Format of Original
American Chemical Society
Journal of the American Chemical Society
Original Item ID
Phosphomevalonate kinase (PMK) catalyzes phosphoryl transfer from adenosine triphosphate (ATP) to mevalonate 5-phosphate (M5P) on the pathway for synthesizing cholesterol and other isoprenoids. To permit this reaction, its substrates must be brought proximal, which would result in a significant and repulsive buildup of negative charge. To facilitate this difficult task, PMK contains 17 arginines and eight lysines. However, the way in which this charge neutralization and binding is achieved, from a structural and dynamics perspective, is not known. More broadly, the role of arginine side-chain dynamics in binding of charged substrates has not been experimentally defined for any protein to date. Herein we report a characterization of changes to the dynamical state of the arginine side chains in PMK due to binding of its highly charged substrates, ATP and M5P. These studies were facilitated by the use of arginine-selective labeling to eliminate spectral overlap. Model-free analysis indicated that while substrate binding has little effect on the arginine backbone dynamics, binding of either substrate leads to significant rigidification of the arginine side chains throughout the protein, even those that are >8 Å from the binding site. Such a global rigidification of arginine side chains is unprecedented and suggests that there are long-range electrostatic interactions of sufficient strength to restrict the motion of arginine side chains on the picosecond-to-nanosecond time scale. It will be interesting to see whether such effects are general for arginine residues in proteins that bind highly charged substrates, once additional studies of arginine side-chain dynamics are reported.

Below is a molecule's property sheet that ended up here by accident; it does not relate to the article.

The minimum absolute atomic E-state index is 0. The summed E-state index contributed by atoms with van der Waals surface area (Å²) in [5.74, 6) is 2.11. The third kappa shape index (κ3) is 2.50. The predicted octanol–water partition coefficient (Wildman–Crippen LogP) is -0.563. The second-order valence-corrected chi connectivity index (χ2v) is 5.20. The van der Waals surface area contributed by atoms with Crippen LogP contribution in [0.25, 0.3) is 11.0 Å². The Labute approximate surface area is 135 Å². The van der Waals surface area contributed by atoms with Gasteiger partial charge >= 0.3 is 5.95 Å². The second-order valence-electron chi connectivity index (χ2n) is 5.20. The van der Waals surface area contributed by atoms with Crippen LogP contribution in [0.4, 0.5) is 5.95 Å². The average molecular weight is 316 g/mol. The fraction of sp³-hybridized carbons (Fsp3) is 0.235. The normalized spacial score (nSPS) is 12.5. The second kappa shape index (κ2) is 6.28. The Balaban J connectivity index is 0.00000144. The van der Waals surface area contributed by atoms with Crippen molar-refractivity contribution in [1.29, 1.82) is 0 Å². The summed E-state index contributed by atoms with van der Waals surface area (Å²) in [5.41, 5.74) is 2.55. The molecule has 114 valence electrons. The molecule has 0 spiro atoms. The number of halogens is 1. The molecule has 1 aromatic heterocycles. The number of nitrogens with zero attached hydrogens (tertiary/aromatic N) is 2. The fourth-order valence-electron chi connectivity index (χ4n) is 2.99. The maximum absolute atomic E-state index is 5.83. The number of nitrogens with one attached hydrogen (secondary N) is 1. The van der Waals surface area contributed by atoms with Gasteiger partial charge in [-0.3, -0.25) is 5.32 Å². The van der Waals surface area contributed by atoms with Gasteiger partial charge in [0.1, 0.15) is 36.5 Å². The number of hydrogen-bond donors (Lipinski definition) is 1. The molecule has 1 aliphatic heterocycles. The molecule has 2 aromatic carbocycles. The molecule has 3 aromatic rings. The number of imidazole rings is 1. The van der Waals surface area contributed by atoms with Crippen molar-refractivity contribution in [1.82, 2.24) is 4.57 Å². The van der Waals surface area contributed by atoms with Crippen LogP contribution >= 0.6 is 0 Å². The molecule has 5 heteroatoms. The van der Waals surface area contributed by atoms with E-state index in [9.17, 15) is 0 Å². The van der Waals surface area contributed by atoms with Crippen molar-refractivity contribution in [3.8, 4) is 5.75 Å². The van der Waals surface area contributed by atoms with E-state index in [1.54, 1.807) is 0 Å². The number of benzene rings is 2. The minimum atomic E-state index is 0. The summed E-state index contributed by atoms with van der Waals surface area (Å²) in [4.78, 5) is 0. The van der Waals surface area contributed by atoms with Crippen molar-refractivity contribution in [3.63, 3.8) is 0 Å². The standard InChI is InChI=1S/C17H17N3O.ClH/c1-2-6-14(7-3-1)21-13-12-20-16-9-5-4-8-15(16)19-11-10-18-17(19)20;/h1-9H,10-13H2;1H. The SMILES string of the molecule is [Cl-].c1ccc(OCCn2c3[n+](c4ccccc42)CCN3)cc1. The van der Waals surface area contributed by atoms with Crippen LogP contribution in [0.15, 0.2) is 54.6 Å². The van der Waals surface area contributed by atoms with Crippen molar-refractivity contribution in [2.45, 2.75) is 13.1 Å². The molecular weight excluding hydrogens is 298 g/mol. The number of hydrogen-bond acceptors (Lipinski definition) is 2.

Olson, Andrew L.; Cai, Sheng; Herdendorf, Timothy J.; Miziorko, Henry M.; and Sem, Daniel S., "NMR Dynamics Investigation of Ligand-Induced Changes of Main and Side-Chain Arginine N-H’s in Human Phosphomevalonate Kinase" (2010). Chemistry Faculty Research and Publications. 409.